This manga is all about reality.
It's hard to read this manga, but it's hard to stop.
This is one of few mangas that will make you feel like you don't want to live in this world anymore, and the main reason is the reality of this manga. 100% realistic situations, backed-up with real-life problems and issues that you can find info about in any media.
It's no wonder some people rate it so low. Many people read manga to escape into the world of magic, superpowers and main
characters who always achieve their goals and where the dreams come true.
Black Jack ni Yoroshiku is the very opposite. No magic, no superpowers, no miracles. The main character is as real-life human as possible, and dreams are what they are in reality - just dreams, while goals are distant and unclear.
Like most people, Saito Eijirou doesn't know what his goals are or why he's doing what he's doing.
Like most people, Saito Eijirou has dreams that are ruined by reality.
Like most people, Saito Eijirou hopes for miracles that never happen.
And like in real life, things never go as planned.
All 13 volumes present to you the reality of human life and illustrate how weak and hopeless all the people are in this world.
If you've already accepted the reality; if you already realized how powerless you are, then you will find a masterpiece in this manga.
But if you're still fooling yourself with "dreams come true" and "believe in yourself" crap, then go and read something more optimistic and fictitious, and come back here years later, after the life will teach you the definition of "reality".
Just to clarify, Say Hello to Black Jack is NOT some kind of pre/sequel of Black Jack, it’s another type of creature altogether…
Saito, Eijirou is a fresh medical graduate that’s just starting his internship in his university’s hospital and simultaneously, working a part-time job (now we know why doctors don’t sleep). He finds trouble living on his monthly wage of… A jar of pickles (no actually, it’s something ridiculous like $380) and while politics run wild in the hospital’s background, we (as readers) get to see what’s really happening behind the scenes: let the crazy kowtowing and enraged fits begin!
The Manga’s plot explores the
ethics and methods within the medical field, including the shady deals that happen, which many people aren’t aware of. It’s less of a ha-ha-girls-just-want-to-have-fun kind of Manga, and more of an eye-opening shocker of a story. The main character (aka the good guy) gets made fun of, becomes isolated, has his family threatened to repay a huge scholarship and loses his friends and part-time job. Why? Because the man wants to know how it feels like to be a real doctor whose main concern is the patient. I like the fact that the author keeps reiterating this idea, that if it was to save a human life then the benefits must and will outweigh the costs.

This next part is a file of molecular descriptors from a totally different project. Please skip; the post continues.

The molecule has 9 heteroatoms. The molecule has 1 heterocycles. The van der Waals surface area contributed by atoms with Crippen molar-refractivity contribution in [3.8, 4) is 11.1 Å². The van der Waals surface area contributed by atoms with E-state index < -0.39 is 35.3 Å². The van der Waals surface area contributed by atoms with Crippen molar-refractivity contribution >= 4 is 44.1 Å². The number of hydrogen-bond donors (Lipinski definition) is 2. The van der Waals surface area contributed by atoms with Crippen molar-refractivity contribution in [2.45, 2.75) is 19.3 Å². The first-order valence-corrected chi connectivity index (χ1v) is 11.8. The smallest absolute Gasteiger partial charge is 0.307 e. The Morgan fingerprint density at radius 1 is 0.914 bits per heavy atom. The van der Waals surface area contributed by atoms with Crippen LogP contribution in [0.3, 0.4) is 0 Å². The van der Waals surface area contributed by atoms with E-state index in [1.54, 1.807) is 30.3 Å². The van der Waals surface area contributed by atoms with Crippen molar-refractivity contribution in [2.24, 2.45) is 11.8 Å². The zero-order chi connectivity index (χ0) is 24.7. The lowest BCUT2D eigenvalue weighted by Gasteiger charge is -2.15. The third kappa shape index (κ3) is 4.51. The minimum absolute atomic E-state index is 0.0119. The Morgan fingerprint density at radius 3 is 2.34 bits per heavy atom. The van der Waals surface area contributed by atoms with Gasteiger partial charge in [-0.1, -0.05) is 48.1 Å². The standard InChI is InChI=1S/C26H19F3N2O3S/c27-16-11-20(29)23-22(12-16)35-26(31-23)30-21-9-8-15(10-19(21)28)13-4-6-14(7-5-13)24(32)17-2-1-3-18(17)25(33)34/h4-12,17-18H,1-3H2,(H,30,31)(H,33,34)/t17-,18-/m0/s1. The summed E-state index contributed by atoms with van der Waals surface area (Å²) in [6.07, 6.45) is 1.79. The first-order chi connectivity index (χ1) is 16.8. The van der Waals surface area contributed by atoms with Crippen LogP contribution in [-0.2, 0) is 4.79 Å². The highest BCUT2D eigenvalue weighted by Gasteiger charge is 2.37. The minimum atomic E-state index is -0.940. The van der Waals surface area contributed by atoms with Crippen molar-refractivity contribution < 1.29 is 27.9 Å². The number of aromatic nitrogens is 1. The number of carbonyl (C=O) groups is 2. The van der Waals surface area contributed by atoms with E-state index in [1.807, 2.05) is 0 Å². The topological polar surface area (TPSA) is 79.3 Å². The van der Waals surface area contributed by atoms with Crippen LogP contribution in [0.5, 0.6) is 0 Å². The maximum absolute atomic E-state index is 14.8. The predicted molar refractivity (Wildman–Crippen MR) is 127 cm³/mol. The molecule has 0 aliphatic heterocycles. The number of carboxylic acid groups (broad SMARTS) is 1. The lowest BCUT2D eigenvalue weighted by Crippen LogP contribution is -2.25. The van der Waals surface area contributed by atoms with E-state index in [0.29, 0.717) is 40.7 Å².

The art was at times super-detailed and at others, just okay; the illustrator uses this technique to emphasise emotions and the scenes in general (which can get a little overwhelming). However, it was above average overall due to the healthy dose of realistic proportioning in the illustrations and the fact that not every character was ‘pretty’ or ‘handsome’ or ‘beautiful’; the characters’ faces were rather normal. It seems to me that a lot of illustrators find non-sparkly faces hard to draw *cough*illustrators*cough*. I’d have liked it better if the author didn’t make the panels so dark (put some light element in there, why don’tcha?) but we’ll forgive you for that, won’t we readers?
The author created very realistic characters, some of which were heart wrenching and some of which were assholes. Their personalities were rather symbolic and solid, pretty much representing a major part of society. They move the plot on nicely while each having a definitive effect on where the story is going. Nice job, author.
In conclusion, in today’s world, it seems difficult to hold on to what is right and what is wrong. However, this Manga highlights the fact that this behaviour has trickled down to places where it shouldn’t have: medicine, where not only money (because the money argument is always there) but also HUMAN LIVES are in the balance. This Manga is for readers who’re ready to get down and dirty with the facts and prod sensitive topics, it’s for the people that enjoy DEPTH (an extremely rare attribute) in their plotlines. It’s very much the cup of tea of a person who’s brain had started to shrink due to too much shallow, glittery, predictable stories and who wants a change of pace.